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I tried this on Bryan’s advice, and it worked wonders for quickly resetting my digestive system.

But feeling better isn’t the only benefit. I’m sure you know what I’m talking about. Have you ever noticed that the morning after a big feast you barely recognize your own reflection in the mirror? You end up looking like a big bag of water.

The inflammation Bryan’s talking about forms part of it. But as Shaun explains below, this also has a lot to do with how your body reacts with carbs:

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Plan for extra water the day after a cheat day. Remember for every gram of carbohydrate you consume, your body will hold almost 3 grams of extra water the next day. That’s why you hear people always talking about “carb-bloat” the day after cheating. Doubling your water is great damage control to get you back on track.”

—Shaun Hadsall, author of 14 Day Rapid Fatloss
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And let’s face it, that bloated bag of water staring back at you in the mirror is the biggest cause of “morning-after” panic. That’s when you either decide to throw in the towel—giving in to that slice of apple pie in the fridge—or go the opposite route of an obsessive compulsive torture workout.

Neither is a great solution. Instead, as my friend Vinny says, you just need to get back to work:

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My best “damage control” tip after blowing your diet would be quite simple: get your butt in the gym the next morning and continue as normal. Shuttle all those amazing foods you ate into your muscles and take advantage of the opportunity to have an amazing workout and “re-set” your metabolism and mindset. But keep in mind, if you totally blow your diet on a Friday night, it does not mean you “punish” yourself and train four times as hard the next day nor does it mean you need to fast the next day or cut all your carbs — this is just obsessive compulsive behaviour. Don’t beat yourself up. Just get back on track and focus on one-meal-at-a-time! Freaking out and worrying will just create cortisol for nothing. The key is to make sure you’re compliant to your diet at least 90% of the time and don’t sweat the other 10%.

—Vince Delmonte, author of Stage Shredded Status
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I think the most important takeaway lesson from all this is to have a plan. And I don’t just mean a “Day After Protocol.” That’s important too, of course. But you need a daily plan. You need a routine and habits that support long-term healthy living.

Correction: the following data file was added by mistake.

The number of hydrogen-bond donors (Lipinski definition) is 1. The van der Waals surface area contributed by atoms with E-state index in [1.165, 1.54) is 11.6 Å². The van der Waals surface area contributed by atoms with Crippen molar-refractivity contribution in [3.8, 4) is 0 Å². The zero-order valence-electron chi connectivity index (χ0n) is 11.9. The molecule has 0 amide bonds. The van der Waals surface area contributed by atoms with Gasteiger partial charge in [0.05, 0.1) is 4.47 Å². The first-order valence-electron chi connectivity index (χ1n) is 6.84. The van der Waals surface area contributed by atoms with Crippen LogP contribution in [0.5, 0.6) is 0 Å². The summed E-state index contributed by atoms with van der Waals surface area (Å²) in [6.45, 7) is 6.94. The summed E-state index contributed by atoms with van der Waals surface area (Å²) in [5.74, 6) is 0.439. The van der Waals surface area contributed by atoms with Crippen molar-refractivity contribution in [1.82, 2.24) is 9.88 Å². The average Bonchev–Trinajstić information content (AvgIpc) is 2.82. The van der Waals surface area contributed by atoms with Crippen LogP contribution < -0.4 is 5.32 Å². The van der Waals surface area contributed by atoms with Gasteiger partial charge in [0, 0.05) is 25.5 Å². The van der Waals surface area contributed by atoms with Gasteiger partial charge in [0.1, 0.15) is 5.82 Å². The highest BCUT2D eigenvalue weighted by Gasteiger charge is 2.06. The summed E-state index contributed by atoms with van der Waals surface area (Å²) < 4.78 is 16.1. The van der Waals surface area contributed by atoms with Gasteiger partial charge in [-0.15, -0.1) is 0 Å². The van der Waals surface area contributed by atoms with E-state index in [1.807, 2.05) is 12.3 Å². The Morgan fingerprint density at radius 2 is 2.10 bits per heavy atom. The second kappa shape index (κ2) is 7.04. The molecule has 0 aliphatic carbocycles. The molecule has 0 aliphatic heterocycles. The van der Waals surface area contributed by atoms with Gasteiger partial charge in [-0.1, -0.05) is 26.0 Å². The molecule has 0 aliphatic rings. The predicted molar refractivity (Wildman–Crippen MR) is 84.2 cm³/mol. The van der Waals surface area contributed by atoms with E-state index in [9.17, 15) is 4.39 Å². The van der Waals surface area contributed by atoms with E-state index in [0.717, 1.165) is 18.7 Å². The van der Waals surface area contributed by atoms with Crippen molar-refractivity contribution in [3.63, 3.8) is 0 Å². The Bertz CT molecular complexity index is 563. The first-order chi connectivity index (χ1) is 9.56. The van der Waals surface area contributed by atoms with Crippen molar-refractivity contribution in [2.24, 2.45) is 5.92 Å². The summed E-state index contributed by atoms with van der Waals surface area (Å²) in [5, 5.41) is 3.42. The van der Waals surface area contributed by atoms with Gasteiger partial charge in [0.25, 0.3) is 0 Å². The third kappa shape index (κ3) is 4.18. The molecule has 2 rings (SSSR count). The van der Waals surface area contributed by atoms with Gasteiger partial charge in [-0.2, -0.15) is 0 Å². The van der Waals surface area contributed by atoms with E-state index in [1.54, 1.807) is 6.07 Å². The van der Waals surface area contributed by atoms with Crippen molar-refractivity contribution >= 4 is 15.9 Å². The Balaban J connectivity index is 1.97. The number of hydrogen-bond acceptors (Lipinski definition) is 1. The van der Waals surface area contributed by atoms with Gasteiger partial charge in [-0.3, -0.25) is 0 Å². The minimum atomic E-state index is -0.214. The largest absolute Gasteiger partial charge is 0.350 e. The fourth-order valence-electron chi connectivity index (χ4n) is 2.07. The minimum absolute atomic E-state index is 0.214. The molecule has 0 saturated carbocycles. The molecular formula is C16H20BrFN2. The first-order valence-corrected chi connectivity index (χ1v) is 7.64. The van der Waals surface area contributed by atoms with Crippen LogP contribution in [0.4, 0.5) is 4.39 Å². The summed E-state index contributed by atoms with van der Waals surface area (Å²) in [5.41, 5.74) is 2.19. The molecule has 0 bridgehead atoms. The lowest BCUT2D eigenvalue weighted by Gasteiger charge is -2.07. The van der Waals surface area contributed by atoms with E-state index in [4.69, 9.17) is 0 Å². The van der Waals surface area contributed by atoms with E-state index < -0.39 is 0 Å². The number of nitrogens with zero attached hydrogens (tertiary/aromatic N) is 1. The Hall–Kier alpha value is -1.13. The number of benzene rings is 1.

Grab a pen and paper and write down what you stand for. Really think about this. Include all the nutritional habits you believe in. Create a roadmap for your ideal day. And then slowly start chipping away at those things, creating good habits one step at a time.

If you fall off the wagon, your safety net will be there waiting for you. Take out your list and review what you believe in. Once you make that kind of promise to yourself, you’ll be more likely to WANT to remain consistent to what you wrote down.

But more importantly, those new habits that you form will be like magnets pulling you back onto the wagon. Habit and routine are THE most powerful force directing our daily lives. The more you replace negative habits with positive ones, the easier it’ll be to get back on track when you stumble.

So if you fell off the wagon during this past weekend’s holidays, don’t beat yourself up over it! It happened to millions of other people too. It happened to me. And it’ll happen again.

Instead, use today as an opportunity to prove that you can indulge and still get back on track. Show yourself that you’re capable of moderation. And make sure you resume your efforts to build a network of positive habits that’ll make it even easier to get back on track the next time.

If you have your own post-feast tips or tricks, I’d love to hear them in the comments.

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About the author

Adam

4 Comments

  • Excellent advice – something I can take away for future. This will empower me with a plan of action instead of fretting over the damage!

  • WOW Thanks Adam for getting solutions from some of the best fat burning gurus in the business….It teaches me how to take advantage of 1 day of planned or unplanned overindulgences and make it work ……

  • I agree. Don’t stress if you’ve overindulged.
    I just start the next day as if the previous didn’t happen, with renewed focus and determination. I embrace the good times that mostly go with overdoing it, and pick up my diet and training as I left off. Sometimes, I even have a full weekend of partying (Friday, Saturday AND Sunday), but then I put it all behind me on the Monday and just slip right back into the healthy routine.

  • Great advice all round, having just spent the weekend in Ireland for a family wedding I was starting to worry about the consequences but not any more. Having said that, I did put in a good weeks training prior to the event which certainly eases some of the guilt leading up to the event!